Wednesday, September 25, 2013

Three Peaks USA Ultracross

This past weekend  I raced the Three Peaks USA Ultracross event in Banner Elk, NC.  It was my third time doing this event in as many years.  For the most part, the course has continued to use many of the main trails and roads, but each year a few sections are either removed or added to the race.  Each year this race has become a little less technical and more cyclocross bike friendly; however, I still think using a 29er mtb is the best choice for the job.

Over my past few years of doing these ultra cross races, I've switched between using a CX bike to a MTB many times.  My finishing times are always faster and I think there is a lot less risk of getting a flat tire or having a mechanical when a MTB is used instead of a CX bike.  Even though I know a MTB is usually the best choice for doing ultracross events, I decided to pick a cross bike for Three Peaks.  I made this choice because I thought the course changes this year would make the cross bike a faster option.  I guess there is also a part of me that feels like these things are just more fun to do on a cross bike.  I do know that racing these events on a CX bike is a completely different experience than doing them on a MTB.  But, unfortunately, my decision to use a CX bike at Three Peaks might have been the main reason that I finished the race in second place instead of first in the SS category.

I'm pretty sure if I used a MTB set-up with tubeless tires, I would have not had a flat tire about 25 miles into the race and probably could have stayed in the lead until the finish.  But, instead of having a trouble-free ride, my 700x35 tire/tube choice pinch flatted and I had a hard time replacing my flat tube.  The first issue that slowed down my repair was removing the wheel from my horizontal dropouts SSCX with disc brakes.  This bike is not as quick as a bike with verticle dropouts because I have to loosen my rear disc brake caliper, remove my chain from the front chainring and also from the rear cog in order to get the wheel off the bike.  Of course, these things also need to be tightened and replaced after fixing my flat tire.  The next issue I had was when I went to put air in my tire with my C02 cartridge.  For some reason, the inflator I was using would not expel air.  After trying to get it to work a few times, I finally remembered that I had a spare inflator in my seat bag and was able to get it to work.  In all, I lost at least 7 minutes doing this simple repair and I knew it would be difficult to catch the new leader of the race, D-Rapp.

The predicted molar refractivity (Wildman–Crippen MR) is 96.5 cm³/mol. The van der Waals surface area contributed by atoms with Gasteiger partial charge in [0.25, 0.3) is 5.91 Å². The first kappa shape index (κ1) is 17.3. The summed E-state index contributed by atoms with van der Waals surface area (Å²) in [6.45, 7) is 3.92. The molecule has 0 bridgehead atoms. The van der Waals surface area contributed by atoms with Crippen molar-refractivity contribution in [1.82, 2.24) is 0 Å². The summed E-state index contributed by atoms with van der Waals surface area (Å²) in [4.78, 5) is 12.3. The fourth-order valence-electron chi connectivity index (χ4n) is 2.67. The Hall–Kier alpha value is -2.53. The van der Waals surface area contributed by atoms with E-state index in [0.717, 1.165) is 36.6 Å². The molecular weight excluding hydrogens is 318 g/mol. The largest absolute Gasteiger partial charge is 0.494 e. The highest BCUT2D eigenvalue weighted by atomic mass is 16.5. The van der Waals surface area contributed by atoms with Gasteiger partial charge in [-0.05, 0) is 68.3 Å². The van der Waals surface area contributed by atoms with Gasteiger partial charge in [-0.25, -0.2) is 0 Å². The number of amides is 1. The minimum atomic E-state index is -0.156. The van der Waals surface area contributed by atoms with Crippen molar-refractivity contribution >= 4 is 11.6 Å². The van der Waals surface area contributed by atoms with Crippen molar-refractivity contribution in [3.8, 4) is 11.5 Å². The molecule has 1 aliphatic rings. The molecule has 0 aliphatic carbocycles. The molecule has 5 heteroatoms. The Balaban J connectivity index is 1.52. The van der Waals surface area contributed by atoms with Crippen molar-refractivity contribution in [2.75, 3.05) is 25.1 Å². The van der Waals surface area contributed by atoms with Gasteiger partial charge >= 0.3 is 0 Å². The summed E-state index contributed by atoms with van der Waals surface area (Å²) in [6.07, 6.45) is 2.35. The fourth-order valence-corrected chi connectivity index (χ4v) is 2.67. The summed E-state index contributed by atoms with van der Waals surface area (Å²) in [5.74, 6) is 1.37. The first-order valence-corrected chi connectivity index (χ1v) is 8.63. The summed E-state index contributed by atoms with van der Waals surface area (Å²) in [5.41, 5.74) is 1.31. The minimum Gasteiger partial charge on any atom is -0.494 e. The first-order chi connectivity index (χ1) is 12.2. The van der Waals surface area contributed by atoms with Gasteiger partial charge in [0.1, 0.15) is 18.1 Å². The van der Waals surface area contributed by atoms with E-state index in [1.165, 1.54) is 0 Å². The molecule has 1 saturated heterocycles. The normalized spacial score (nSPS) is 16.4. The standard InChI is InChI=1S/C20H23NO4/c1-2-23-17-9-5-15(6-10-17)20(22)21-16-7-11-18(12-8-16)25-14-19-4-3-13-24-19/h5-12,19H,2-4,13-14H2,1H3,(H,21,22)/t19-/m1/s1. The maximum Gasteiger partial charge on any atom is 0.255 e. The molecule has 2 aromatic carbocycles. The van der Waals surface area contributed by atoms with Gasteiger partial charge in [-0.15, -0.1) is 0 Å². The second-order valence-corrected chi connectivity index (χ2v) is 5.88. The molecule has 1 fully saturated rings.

Nevertheless, I chased hard and was actually having a good time catching each rider that had passed me while I attempted to gain some of my lost time back.  I did catch a lot of riders during this time, but was unable to catch my friend, Dan.  Even though I did not win the race, I was happy with how my legs felt and also had a lot of fun riding the tough Three Peaks course.  It was also cool to see Dan take the well-deserved win, since he has been having some knee pain issues lately and wasn't sure how the day would turn-out for him.

I'm excited to be doing the grand daddy of all ultra cross races, Iron Cross, this coming weekend and I'm hoping to have a little better bike luck there.  This is one of my favorite races to do because of the variety of terrain covered.  I've used mountain and cross bikes at this race in the past and know that a MTB would probably be the best choice, but I'll be racing on my SSCX again and pushing the bikes limits on the technical descents in Michaux State Forest.  I know it's not the smartest choice, but I think it will be the funnest!

Happy Trails...  Gerry

1 comment:

  1. I flatted on the same exact descent, and I was running a tubeless mountain bike setup - blew out the sidewall enough that the sealant wouldn't hold. So you might have still had the same bad luck on tubeless mountain bike setup. It was fun riding with you for a bit towards the end - couldn't keep up with you on the final climb ... you're a beast!